U.S. Water News Online
GUNNISON, Colo. -- Even when the drought ends, the Colorado
River can't keep up with growing downstream and upstream demands,
officials and water experts from both sides of the Continental Divide
The future of irrigated agriculture and the use of the Colorado
River for development in all parts of the basin is at stake, they
told the 30th Western Water Workshop at Western State University.
"The numbers don't add up," said Doug Kenney of the Natural
Resources Law Center of the University of Colorado. "This river was
in trouble before we ran into this drought."
Environmentalists have questioned the sustainability of the
Colorado River for years, but Kenney is concerned because water
managers have begun saying the same thing.
The demand on the Colorado River averages 15.4 million acre feet
per year, Kenney said.
The long-term average flow is 14.8 million, leaving a shortfall
that eventually could further deplete the two reservoirs which
regulate flows -- Lake Mead and Lake Powell.
Because of the prolonged drought the levels of both lakes are well
below average, a source of contention between upper and lower basin
Upper basin states Colorado, New Mexico, Utah and Wyoming, are
required to deliver 8.23 million acre feet annually through Lake
Powell, located on the Arizona-Utah border. Lower basin states
Arizona, California and Nevada, store flows in Lake Mead, located on
the Arizona-Nevada border.
In 1922 the Colorado River Compact was drafted to attempt to
settle differences among the seven states, but the flows of the river
were poorly understood at the time, Kenney said.
Allocations -- 7.5 million acre feet to the upper basin, 7.5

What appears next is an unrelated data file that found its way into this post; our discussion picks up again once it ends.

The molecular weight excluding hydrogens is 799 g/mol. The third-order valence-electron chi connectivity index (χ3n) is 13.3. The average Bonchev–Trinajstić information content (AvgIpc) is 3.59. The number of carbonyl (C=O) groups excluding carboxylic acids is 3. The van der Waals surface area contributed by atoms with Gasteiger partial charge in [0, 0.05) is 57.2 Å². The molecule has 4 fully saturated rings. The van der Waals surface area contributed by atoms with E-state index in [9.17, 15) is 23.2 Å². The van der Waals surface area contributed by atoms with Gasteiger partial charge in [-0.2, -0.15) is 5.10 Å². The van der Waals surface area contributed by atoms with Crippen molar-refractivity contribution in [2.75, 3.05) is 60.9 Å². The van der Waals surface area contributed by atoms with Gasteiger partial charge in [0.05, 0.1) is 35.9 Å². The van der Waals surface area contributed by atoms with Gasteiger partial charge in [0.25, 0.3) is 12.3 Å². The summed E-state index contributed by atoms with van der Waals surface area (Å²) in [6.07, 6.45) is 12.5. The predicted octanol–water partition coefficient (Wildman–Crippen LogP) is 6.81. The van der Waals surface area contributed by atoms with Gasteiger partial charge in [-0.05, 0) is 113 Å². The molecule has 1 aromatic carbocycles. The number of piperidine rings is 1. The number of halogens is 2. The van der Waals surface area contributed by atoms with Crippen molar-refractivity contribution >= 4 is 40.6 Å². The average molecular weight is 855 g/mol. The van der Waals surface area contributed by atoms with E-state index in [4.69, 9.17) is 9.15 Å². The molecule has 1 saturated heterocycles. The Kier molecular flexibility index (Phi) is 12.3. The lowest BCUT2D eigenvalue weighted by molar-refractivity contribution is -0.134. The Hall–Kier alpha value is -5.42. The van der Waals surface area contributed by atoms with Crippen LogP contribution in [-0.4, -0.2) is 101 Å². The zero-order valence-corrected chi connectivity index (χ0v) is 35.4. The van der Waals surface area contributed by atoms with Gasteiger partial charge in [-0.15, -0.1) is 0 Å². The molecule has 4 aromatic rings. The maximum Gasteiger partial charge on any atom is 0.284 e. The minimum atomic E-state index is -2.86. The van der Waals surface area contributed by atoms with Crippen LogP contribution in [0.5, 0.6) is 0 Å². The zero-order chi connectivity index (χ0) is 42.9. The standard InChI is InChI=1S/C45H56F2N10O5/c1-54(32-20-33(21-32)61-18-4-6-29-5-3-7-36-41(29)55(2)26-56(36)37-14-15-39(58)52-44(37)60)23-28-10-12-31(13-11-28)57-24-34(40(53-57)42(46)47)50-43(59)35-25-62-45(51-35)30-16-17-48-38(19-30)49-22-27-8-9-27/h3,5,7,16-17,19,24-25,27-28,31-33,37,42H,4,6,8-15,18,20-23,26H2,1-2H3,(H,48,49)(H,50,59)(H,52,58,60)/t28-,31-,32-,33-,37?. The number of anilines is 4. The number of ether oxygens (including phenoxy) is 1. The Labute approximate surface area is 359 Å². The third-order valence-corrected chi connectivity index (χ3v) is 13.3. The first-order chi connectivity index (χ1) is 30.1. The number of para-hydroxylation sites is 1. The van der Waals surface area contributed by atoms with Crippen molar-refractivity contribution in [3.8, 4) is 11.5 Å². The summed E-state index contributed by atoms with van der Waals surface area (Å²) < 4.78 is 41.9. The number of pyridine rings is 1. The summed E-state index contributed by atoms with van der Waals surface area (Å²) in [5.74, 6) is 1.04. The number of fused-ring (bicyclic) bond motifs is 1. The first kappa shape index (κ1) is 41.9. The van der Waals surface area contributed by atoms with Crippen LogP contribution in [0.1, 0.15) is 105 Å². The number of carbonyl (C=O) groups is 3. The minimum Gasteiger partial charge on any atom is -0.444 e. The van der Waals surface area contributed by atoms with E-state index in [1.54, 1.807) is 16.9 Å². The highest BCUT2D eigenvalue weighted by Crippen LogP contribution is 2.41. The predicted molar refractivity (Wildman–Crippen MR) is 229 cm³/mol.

million acre feet to the lower basin and 1.5 million acre feet to
Mexico (under a 1944 treaty) -- were made during a wet period when
river flows were overestimated.
"It raises fundamental questions about the law of the river,"
He warned Colorado against overdeveloping its available rights on
the river, saying existing transmountain diversions could be
"We've been creative with buying 10 years here or 10 years there,
but how do we stop that?" Kenney said.
Eric Kuhn, manager of the Colorado River Water Conservation
District in Glenwood Springs, came up with a slightly different
conclusion. Kuhn said Colorado still has not fully appropriated its
share of the Colorado River, and the pressure lies with growth
"The worlds are so different between the upper basin and the lower
basin, and it's going to take a lot to bridge the gap," Kuhn said.
"There has been a huge change in the balance between the two basins
and the problem is not the drought, but overuse in the lower basin."
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